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The play "Death of a Salesman" shows the final demise of Willy Loman, a sixty-
year-old salesman in the America of the 1940's, who has deluded himself all his
life about being a big success in the business world. It also portrays his wife
Linda, who "plays along" nicely with his lies and tells him what he wants to
hear, out of compassion. The book describes the last day of his life, but there
are frequent "flashbacks" in which Willy relives key events of the past, often
confusing them with what is happening in the present. His two sons, Biff and
Happy, who are in their 30's, have become failures like himself. Both of them
have gone from idolizing their father in their youth to despising him in the
On the last few pages of the play, Willy finally decides to take his own life
( and ). Not only out of desperation because he just lost his job, with
which he was hardly earning enough to pay ordinary expenses at the end. He does
it primarily because he thinks that the life insurance payout  will allow
Biff to come to something , so that at least one of the Lomans will fulfill
his unrealistic dream of great wealth and success. But even here in one of his
last moments, while having a conversation with a ghost from the past, he
continues to lie to himself by saying that his funeral will be a big event ,
and that there will be guests from all over his former working territory in
attendance. Yet as was to be expected, this is not what happens, none of the
people he sold to come. Although perhaps this wrong foretelling could be
attributed to senility, rather than his typical self-deception . Maybe he
has forgotten that the "old buyers" have already died of old age. His imagined
dialogue partner tells him that Biff will consider the impending act one of
cowardice. This obviously indicates that he himself also thinks that it's very
probable that Biff will hate him even more for doing it, as the presence of
"Ben", a man whom he greatly admires for being a successful businessman, is a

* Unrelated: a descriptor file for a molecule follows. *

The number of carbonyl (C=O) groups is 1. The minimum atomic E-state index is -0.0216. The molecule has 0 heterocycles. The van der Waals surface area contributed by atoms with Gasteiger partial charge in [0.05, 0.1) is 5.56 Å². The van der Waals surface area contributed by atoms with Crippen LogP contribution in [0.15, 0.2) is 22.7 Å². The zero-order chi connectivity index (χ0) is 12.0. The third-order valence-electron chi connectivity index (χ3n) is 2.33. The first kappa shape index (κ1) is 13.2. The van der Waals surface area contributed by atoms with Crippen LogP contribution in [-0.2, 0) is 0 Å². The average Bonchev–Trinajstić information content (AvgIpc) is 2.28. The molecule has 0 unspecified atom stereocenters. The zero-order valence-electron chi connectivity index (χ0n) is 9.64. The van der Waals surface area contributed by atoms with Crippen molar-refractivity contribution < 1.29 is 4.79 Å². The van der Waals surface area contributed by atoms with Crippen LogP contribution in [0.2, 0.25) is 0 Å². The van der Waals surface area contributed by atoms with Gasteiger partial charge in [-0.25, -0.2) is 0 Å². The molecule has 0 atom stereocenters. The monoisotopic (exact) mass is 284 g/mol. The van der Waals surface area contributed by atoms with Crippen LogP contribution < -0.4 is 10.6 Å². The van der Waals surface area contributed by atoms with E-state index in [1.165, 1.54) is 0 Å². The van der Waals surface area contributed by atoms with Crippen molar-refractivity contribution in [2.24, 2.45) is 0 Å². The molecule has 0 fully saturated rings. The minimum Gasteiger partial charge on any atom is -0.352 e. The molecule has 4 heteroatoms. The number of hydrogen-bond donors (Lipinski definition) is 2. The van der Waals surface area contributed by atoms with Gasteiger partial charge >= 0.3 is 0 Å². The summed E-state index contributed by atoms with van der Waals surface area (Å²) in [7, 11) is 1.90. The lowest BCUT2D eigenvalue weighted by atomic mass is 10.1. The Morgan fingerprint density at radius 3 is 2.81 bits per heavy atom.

product of his own mind. But he ignores this knowledge which he carries in
himself, and goes on with his plan.
After this scene, Biff, who has decided to totally sever the ties with his
parents, has an "abprupt conversation" (p.99) with Willy. Linda and Biff are in
attendance. He doesn't want to leave with another fight, he wants to make peace
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that all his life, he has tried to become something that he doesn't really want
to be, and that becoming this something (a prosperous businessman) was a (for
him) unreachable goal which was only put into his mind by his father (p.105). He
doesn't want a desk, but the exact opposite: To work outside, in the open air,
with his hands. But he's willing to forgive  Willy for making this grave
mistake while Biff was in his youth. He simply wants to end their relationship
in a dignified way. Willy is very angered by this plan of Biff's , because
it means that he is definitely not going to take the 20000 dollars and make a
fortune out of it.
Happy, who has become very much like his father, self-deceiving and never facing
reality, is shocked by what Biff says. He is visibly not used to hearing the
naked truth being spoken in his family. He objects by telling another lie, "We
always told the truth!" (p.104).